Monday, November 06, 2006

Farm Subsidies

Gordon Brown writing in the Times today about the prospects for a fresh world trade deal, , fleshes out what he thinks the deal will look like:

Europe should now go considerably beyond its initial offer of a 39 per cent cut in agricultural tariffs. It even could go beyond the 51 per cent currently mooted. Similarly, America could and should go beyond a 53 per cent cut in trade-distorting domestic support for its farmers. Brazil could and should go beyond its pledge to reduce tariffs on industrial goods, with India responding on services, and all of us contributing to an aid for trade.

He is signalling that under his premiership, CAP will be drastically reduced. Farmers (and the French!) should be afraid. Brown is likely to be a much tougher negotiator than Blair, and unlike Blair has no sympathy for countryside matters/farmers, who don't vote Labour in any case.


Anonymous said...

Farmers should not be subsidised, I hope Gordon Brown ends their dependency culture.

Anonymous said...

I will believe it when I see it.

BTW, the aim of cutting farm subsidies is not to wind up farmers; they are just making hay while the sun shines, just like benefit cheats and so on, they didn't invent the system.

The aim msut be also to open up our markets to producers from around the world; this benefits developing countries much more than aid payments AND it benefits shoppers in the UK.

Win win all round, that's free markets for you!

Oh, of course cutting CAP will hack off French farmers no end, but that's just a bonus.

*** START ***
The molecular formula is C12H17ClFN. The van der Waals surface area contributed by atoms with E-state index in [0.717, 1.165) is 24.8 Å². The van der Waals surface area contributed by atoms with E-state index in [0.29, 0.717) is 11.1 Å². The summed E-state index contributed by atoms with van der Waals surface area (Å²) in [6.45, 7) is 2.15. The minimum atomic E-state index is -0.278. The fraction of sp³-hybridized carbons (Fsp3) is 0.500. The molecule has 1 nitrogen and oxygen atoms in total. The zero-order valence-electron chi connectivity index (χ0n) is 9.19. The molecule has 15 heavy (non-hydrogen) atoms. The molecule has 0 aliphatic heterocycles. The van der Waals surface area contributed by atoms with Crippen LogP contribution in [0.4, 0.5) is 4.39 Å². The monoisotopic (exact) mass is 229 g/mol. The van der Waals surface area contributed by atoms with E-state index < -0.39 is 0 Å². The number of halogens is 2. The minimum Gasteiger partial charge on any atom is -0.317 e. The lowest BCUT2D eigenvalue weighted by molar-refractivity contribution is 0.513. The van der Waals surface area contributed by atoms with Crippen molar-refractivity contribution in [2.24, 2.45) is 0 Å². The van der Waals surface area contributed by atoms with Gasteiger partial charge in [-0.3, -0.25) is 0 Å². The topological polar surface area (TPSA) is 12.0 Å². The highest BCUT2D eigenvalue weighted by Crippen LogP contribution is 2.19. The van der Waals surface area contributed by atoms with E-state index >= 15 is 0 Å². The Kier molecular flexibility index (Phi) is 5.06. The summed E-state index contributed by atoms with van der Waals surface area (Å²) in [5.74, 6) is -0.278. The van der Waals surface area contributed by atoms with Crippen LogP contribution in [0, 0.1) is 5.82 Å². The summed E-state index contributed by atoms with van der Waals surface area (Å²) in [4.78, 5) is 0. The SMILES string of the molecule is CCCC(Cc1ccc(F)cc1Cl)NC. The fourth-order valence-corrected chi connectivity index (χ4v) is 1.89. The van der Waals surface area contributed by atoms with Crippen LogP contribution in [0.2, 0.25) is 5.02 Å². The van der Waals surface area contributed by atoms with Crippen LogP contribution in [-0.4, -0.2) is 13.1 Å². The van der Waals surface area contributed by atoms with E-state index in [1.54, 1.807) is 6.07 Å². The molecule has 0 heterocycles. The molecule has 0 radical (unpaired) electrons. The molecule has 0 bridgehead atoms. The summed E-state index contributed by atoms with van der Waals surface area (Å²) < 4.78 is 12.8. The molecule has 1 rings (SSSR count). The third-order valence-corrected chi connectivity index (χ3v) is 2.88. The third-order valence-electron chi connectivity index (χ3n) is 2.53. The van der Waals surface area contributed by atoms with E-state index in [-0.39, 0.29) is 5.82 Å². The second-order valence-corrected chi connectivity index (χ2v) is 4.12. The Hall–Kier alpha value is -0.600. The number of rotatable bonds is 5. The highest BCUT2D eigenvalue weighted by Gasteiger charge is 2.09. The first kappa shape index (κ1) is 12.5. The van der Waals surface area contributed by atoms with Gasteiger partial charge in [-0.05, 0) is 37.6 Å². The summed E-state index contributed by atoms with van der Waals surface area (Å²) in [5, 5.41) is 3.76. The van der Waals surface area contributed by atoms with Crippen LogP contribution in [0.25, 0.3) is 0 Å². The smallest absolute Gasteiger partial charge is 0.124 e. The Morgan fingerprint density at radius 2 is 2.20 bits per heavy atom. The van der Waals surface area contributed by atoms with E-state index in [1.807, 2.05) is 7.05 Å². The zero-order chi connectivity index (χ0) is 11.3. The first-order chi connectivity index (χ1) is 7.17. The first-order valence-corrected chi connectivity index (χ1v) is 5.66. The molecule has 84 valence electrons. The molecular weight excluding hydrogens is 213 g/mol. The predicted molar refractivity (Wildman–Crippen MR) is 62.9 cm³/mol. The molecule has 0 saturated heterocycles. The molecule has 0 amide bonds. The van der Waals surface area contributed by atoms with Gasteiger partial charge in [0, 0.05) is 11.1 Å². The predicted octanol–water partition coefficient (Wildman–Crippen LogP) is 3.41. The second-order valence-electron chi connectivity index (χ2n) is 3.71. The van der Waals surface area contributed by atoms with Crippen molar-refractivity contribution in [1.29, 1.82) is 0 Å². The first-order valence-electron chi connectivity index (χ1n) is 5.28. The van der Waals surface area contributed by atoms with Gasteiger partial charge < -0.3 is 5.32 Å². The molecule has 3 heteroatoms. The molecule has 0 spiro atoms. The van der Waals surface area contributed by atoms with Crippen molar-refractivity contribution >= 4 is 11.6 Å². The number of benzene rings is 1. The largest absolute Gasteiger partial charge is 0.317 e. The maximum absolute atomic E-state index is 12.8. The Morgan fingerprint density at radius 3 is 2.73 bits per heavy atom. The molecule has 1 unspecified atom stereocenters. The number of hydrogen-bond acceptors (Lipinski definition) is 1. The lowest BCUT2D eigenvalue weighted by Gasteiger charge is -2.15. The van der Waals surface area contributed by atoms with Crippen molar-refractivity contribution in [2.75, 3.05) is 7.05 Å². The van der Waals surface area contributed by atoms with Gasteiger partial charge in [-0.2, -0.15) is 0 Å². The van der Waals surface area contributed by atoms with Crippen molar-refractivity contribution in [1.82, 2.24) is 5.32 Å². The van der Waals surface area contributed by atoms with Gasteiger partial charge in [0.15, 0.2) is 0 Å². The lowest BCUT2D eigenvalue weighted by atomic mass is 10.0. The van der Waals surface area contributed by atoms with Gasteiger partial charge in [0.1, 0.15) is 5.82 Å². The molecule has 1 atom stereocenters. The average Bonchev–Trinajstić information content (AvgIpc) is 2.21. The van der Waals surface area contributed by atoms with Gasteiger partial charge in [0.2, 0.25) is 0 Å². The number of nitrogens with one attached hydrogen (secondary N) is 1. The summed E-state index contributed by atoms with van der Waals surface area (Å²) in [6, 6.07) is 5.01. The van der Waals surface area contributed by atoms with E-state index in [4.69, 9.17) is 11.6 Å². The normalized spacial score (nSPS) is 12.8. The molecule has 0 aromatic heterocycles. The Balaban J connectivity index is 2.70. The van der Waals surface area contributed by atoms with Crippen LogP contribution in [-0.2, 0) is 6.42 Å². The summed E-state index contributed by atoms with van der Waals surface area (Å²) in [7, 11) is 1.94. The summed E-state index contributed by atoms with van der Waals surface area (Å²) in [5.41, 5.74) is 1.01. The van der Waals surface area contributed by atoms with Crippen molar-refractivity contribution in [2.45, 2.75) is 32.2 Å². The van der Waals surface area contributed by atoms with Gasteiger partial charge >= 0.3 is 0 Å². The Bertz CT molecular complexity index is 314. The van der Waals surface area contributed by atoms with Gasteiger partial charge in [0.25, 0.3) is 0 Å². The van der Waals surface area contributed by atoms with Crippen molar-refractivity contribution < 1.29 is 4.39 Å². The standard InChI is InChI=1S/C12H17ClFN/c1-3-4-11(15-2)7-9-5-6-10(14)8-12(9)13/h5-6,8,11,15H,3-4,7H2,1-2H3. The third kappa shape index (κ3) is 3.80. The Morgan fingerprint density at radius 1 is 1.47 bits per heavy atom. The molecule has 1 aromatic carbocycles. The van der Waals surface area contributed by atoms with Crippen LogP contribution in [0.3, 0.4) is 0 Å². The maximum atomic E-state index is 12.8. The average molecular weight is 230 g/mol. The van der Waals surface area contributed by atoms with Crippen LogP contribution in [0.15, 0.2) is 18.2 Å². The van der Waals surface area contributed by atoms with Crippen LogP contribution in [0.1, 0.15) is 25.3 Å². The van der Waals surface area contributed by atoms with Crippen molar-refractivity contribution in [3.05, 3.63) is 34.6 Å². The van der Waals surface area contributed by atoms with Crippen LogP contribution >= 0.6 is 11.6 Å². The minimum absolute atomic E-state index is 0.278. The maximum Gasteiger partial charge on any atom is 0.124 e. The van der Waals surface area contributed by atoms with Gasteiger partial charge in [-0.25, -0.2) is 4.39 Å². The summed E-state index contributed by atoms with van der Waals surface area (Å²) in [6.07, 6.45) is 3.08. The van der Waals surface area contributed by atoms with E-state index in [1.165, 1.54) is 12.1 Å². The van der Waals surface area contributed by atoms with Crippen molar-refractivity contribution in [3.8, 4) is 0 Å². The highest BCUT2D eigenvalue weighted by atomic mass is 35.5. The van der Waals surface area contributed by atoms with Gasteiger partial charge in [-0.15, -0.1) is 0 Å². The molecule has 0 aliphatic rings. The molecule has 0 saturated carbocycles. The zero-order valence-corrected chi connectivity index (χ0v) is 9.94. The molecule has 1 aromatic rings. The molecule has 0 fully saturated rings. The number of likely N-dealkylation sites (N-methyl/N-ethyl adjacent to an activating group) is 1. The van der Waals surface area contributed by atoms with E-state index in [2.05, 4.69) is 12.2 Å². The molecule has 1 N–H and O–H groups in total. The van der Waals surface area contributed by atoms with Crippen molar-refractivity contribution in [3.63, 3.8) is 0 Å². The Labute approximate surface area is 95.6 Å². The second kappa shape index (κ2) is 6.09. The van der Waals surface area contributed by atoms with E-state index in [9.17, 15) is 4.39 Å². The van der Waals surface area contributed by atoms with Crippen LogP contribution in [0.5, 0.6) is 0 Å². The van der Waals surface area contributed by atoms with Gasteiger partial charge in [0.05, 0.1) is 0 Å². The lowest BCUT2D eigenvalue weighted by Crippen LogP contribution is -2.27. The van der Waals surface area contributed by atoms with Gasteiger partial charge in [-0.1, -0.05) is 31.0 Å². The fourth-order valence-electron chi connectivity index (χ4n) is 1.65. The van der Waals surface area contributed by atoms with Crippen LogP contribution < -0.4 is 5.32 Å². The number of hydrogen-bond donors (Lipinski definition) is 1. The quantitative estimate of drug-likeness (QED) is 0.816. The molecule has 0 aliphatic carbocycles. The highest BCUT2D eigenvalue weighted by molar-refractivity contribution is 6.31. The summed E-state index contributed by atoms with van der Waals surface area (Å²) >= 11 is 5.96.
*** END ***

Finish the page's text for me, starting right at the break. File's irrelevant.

Anonymous said...

Are people not concerned by the idea of Brown taking a 'Thatcher' approach to the EU? That was the impression given by Ed Balls in the sense that Brown would goto European Summits and bang the table. Do we really want the UK to end up on the margins of the EU again? Blair has his faults but at least he has taken a more pro-active approach than people like Thatcher and Major in Europe. We do'nt need a return to the bad old days under Brown.

Anonymous said...

Europe and Brown.
manjit, I accept that this area is an issue.

snowflake5 said...

Hi Manjit -

One can be pro-European and against the CAP at the same time. Money is a precious resource, and money wasted subsidising farmers could be redirected towards research and development or to eastern europe where they desperately need the help.

One reason why there are so many Poles in Britain is because the Polish unemployment rate is 15% and their economy not that great. Both the migration and the Polish problems will remain that way till we help them out of their problems.

Anonymous said...

I would love to know in what sense you think Gordon Brown is pro-European.

Anonymous said...

Hi Snowflake -

I totally agree there is a need to reform CAP, but do we really want to see Brown storming into EU meetings like Thatcher demanding CAP is reformed and a larger rebate is returned to the UK? Perhaps Brown will be more lucky than Blair and have easier French President to work with. Thou the sort of approach that Ed Balls was signalling that Brown was going to take in Europe does not fill me with confidence. As the PM said yesterday at his last Mansion House Speech it's important that the UK stays at the heart of Europe not at the margins.

To be frank is having so many Poles in the UK such a bad thing? If we believe various economic data, the migration from EU enlargement has helped UK GDP and helped to keep inflation down.

As for the EU trying to be more focused on research and development, it tried that on the Lisborn Agenda. It's pretty much failed to deliever.

The concern with Brown is that he not just anti-Cap, but has a rather hostile attitude towards Europe.